3.7 C
New York
Thursday, December 1, 2022


Which Way Wednesday – Republicans and Democrats Both Want to Kill You!

What is happening to this country?  

Robert Reich points out that, in announcing the Republicans’ new budget and tax plan Tuesday, House Budget Committee Chairman Paul Ryan said “We are sharpening the contrast between the path that we’re proposing and the path of debt and decline the president has placed us upon.”  But the plan doesn’t do much to reduce the debt. Even by its own estimate the deficit would drop to $166 billion in 2018 and then begin growing again.

The real contrast is over what the plan does for the rich and what it does to everyone else. It reduces the top individual and corporate tax rates to 25 percent. This would give the wealthiest Americans an average tax cut of at least $150,000 a year.  The money would come out of programs for the elderly, lower-middle families, and the poor.  "So what’s the guiding principle here?" asks Reich.  "Pure social Darwinism. Reward the rich and cut off the help to anyone who needs it.

Most Americans who do have jobs continue to lose ground. New research by professors Emmanual Saez and Thomas Pikkety show that the average adjusted gross income of the bottom 90 percent was $29,840 in 2010 — down $127 from 2009, down $4,842 from 2000, and just slightly more than $29,448 in 1966 (all figures adjusted for inflation).  Ryan says too many Americans rely on government benefits. “We don’t want to turn the safety net into a hammock that lulls able-bodied people into lives of dependency.”

Well, I have new for Paul Ryan, says Robert Reich:  Almost 23 million able-bodied people still can’t find work. They’re not being lulled into dependency. They and their families need help. Even if the economy continues to generate new jobs at the rate it’s been going the last three months, we wouldn’t see normal rates of unemployment until 2017.  

I wish I could tell you that Ryan's Republicans made the most disturbing statement I've heard from Government officials recently – but they didn't.  That honor goes to Obama's Attorney General, Eric Holder, who gave a lecture at Northwestern University outlining his three-part test for determining when it's "OK" to execute a US citizen without a trial.  Steve Colbert explains it nicely:  

Do you see a theme here?  We are being de-humanized by both parties in our Government.  They already took away your right to Liberty under the Patriot Act and Paul Ryan and his cronies are making the Pursuit of Happiness a game for the top 1% only and now we have Eric Holder saying that the right to Life is not so much a guarantee under the constitution as it is a sort of conditional privilege – as long as you don't piss off anyone in power.  

At the moment, the people in power seem to be on our side so Yay!, I guess.  The NSDAP rose to power in Germany with a popular "war" against Communism in which they too lobbied to change the rules of due process to "expedite" the necessary pursuit of their enemies, who could be anyone – anywhere.  As they morphed into the Nazi Party, they took advantage of those "minor changes" to consolidate their power. 

Soon the definition of who constituted a threat expanded to Gypsies, Jews, Black People, Homosexuals and anyone else who happened to disagree with them – BUT IT WAS ALL LEGAL!  When did "never again" turn back into "maybe later"?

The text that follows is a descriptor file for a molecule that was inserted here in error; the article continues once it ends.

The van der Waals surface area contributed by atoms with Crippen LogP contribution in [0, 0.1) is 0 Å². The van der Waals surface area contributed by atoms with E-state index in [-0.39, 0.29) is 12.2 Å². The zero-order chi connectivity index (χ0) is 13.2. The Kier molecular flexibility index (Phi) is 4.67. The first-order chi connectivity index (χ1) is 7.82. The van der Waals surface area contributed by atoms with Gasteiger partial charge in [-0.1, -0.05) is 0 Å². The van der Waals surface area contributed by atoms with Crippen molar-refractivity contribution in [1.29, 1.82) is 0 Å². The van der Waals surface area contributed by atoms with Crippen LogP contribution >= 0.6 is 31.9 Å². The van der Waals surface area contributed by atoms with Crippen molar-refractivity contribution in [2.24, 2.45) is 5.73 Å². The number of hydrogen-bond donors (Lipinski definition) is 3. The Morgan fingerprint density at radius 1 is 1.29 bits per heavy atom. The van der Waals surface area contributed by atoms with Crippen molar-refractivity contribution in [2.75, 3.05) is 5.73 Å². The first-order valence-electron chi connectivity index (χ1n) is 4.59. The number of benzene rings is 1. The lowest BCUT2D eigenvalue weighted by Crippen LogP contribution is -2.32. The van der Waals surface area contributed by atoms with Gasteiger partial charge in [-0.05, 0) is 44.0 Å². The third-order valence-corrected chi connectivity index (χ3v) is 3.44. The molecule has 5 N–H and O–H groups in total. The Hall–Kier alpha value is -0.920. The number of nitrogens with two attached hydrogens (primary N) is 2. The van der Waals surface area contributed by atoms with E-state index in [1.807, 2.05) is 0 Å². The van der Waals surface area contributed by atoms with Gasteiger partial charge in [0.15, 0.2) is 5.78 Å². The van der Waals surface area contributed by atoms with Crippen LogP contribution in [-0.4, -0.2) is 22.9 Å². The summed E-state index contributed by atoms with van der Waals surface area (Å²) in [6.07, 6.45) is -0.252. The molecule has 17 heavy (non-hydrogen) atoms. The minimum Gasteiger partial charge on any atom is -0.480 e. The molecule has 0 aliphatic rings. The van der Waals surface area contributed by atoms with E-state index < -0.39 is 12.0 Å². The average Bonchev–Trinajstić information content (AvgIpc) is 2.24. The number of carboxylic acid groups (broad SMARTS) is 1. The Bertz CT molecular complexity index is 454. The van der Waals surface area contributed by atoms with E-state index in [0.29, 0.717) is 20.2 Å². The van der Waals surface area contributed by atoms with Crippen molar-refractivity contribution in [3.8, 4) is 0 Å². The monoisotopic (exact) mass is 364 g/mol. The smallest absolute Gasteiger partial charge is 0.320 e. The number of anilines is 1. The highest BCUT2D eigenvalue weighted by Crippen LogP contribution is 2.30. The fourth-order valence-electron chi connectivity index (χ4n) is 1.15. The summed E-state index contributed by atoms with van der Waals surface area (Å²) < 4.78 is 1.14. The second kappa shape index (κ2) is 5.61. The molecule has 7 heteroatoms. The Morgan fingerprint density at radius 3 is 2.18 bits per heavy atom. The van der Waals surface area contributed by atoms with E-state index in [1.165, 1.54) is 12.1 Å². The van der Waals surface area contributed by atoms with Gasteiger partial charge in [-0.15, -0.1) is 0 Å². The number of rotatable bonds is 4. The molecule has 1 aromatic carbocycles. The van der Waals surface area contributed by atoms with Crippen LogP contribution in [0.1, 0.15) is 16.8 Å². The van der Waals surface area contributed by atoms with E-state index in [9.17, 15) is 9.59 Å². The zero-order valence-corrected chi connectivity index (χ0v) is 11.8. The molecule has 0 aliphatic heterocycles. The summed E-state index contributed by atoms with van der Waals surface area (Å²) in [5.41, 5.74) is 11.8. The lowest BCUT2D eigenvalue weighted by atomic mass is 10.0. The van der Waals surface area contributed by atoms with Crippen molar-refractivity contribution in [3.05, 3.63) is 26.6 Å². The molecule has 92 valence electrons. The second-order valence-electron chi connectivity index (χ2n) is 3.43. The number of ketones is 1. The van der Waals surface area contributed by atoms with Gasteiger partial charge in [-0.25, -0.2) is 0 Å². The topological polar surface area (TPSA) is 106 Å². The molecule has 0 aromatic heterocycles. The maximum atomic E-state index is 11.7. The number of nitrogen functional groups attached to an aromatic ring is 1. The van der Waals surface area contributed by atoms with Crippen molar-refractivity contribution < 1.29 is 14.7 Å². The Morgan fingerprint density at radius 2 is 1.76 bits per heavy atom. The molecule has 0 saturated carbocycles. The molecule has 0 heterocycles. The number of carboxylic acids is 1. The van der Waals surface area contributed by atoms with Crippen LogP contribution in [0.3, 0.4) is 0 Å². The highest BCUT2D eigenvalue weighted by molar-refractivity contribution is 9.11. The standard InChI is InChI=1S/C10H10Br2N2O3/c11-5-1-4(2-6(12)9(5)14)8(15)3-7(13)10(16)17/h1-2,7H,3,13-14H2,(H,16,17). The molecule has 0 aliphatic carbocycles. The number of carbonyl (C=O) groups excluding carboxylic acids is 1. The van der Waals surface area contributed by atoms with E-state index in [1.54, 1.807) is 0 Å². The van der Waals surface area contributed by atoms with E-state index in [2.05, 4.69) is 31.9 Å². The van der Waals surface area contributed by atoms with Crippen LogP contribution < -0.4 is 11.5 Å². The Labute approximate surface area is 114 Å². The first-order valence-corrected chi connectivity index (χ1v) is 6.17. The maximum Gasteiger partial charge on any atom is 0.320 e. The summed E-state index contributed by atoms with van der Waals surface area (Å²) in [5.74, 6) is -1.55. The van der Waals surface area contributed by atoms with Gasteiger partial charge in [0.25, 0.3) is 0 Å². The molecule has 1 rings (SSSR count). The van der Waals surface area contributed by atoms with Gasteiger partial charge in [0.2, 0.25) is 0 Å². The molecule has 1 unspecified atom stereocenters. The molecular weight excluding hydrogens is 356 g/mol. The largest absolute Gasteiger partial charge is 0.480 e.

Again, we're not "one of those people" so we have nothing to worry about, right?  Actually, we are right back to where we were in 2007, when I first began warning people that the ever-expanding wealth gap in this nation only served to make the top 10% (those of us who can afford to invest in the markets) THINK that things were going well – even as they were falling apart.  Even now, the infrastructure of this country is coming apart at the seams and Paul Ryan wants to cut 80% of the Government's discretionary budget over 8 years.  It's not even a fantasy – it's a nightmare!

Obama has already cut Government spending more than any President since Bill Clinton and 600,000 Government employees have lost their jobs (making Obama's net job creation numbers seem much worse than they are) but no amount of cutting and gutting will ever satisfy the Republicans until our entire Government is outsourced to Corporate Interests.  

You are probably thinking "Great – which ones so I can buy stock in them" but this is not a recipe for growth – this nothing more than a wealth extraction – draining America dry the same way business people drain the cash out of a near-bankrupt company by refusing to spend money and draining all of the cash flow until it dwindles away to nothing – at which point they default on the debts, lay off all the remaining employees (reneging on their pensions) while the top dogs parachute out and head off for the next fatted calf to slaughter (see SHLD).

15 Greek Billionaires rank among the World's richest men (an outsized number as their economy is 1/50th the size of ours) and they and the poorer 99% of the top 1% drained that country dry over the past few decades but they all get to walk away and leave the other 20M Greek citizens and their children and their grandchildren to clean up the mess they made.  You can see it in Greece because there was no interruption of the program between the Reagan/Thatcher/Kohl revolution of the 80s and today, while the US had 8 years of Clinton pushing some of the wealth back to the middle class – which bought us a little more time but, with a debt to GDP ratio now over 100% and rising fast – we're not very far behind.  


As you can see from the chart above, since the 70's and especially since the early 80's this country has done nothing but go massively into debt – JUST LIKE GREECE – and our wealth is being extracted by the top 1% – JUST LIKE GREECE – and they will throw the bottom 99% to the wolves when the bill comes due while the top 1% skate out of this country and leave it an ungovernable wasteland with no future – JUST LIKE GREECE but, unlike Greece – there will be no EU to bail us out.